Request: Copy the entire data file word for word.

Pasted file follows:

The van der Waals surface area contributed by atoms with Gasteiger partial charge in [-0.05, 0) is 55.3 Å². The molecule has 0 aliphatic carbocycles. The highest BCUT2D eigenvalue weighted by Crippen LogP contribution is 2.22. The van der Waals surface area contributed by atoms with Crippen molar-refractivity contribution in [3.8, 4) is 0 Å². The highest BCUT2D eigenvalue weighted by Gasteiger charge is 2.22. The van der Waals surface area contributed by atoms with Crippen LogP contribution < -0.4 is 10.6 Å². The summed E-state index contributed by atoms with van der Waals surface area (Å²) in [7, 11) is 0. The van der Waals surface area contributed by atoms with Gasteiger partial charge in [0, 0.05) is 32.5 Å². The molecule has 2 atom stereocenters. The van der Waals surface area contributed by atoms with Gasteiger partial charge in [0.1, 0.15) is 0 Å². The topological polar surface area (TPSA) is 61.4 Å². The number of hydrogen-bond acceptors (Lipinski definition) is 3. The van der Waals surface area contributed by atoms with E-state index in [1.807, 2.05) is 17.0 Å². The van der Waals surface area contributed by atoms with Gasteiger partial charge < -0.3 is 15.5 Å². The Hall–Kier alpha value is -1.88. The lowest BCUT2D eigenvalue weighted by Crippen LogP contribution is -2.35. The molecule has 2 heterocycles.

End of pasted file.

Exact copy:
The van der Waals surface area contributed by atoms with Gasteiger partial charge in [-0.05, 0) is 55.3 Å². The molecule has 0 aliphatic carbocycles. The highest BCUT2D eigenvalue weighted by Crippen LogP contribution is 2.22. The van der Waals surface area contributed by atoms with Crippen molar-refractivity contribution in [3.8, 4) is 0 Å². The highest BCUT2D eigenvalue weighted by Gasteiger charge is 2.22. The van der Waals surface area contributed by atoms with Crippen LogP contribution < -0.4 is 10.6 Å². The summed E-state index contributed by atoms with van der Waals surface area (Å²) in [7, 11) is 0. The van der Waals surface area contributed by atoms with Gasteiger partial charge in [0, 0.05) is 32.5 Å². The molecule has 2 atom stereocenters. The van der Waals surface area contributed by atoms with Gasteiger partial charge in [0.1, 0.15) is 0 Å². The topological polar surface area (TPSA) is 61.4 Å². The number of hydrogen-bond acceptors (Lipinski definition) is 3. The van der Waals surface area contributed by atoms with E-state index in [1.807, 2.05) is 17.0 Å². The van der Waals surface area contributed by atoms with Gasteiger partial charge < -0.3 is 15.5 Å². The Hall–Kier alpha value is -1.88. The lowest BCUT2D eigenvalue weighted by Crippen LogP contribution is -2.35. The molecule has 2 heterocycles.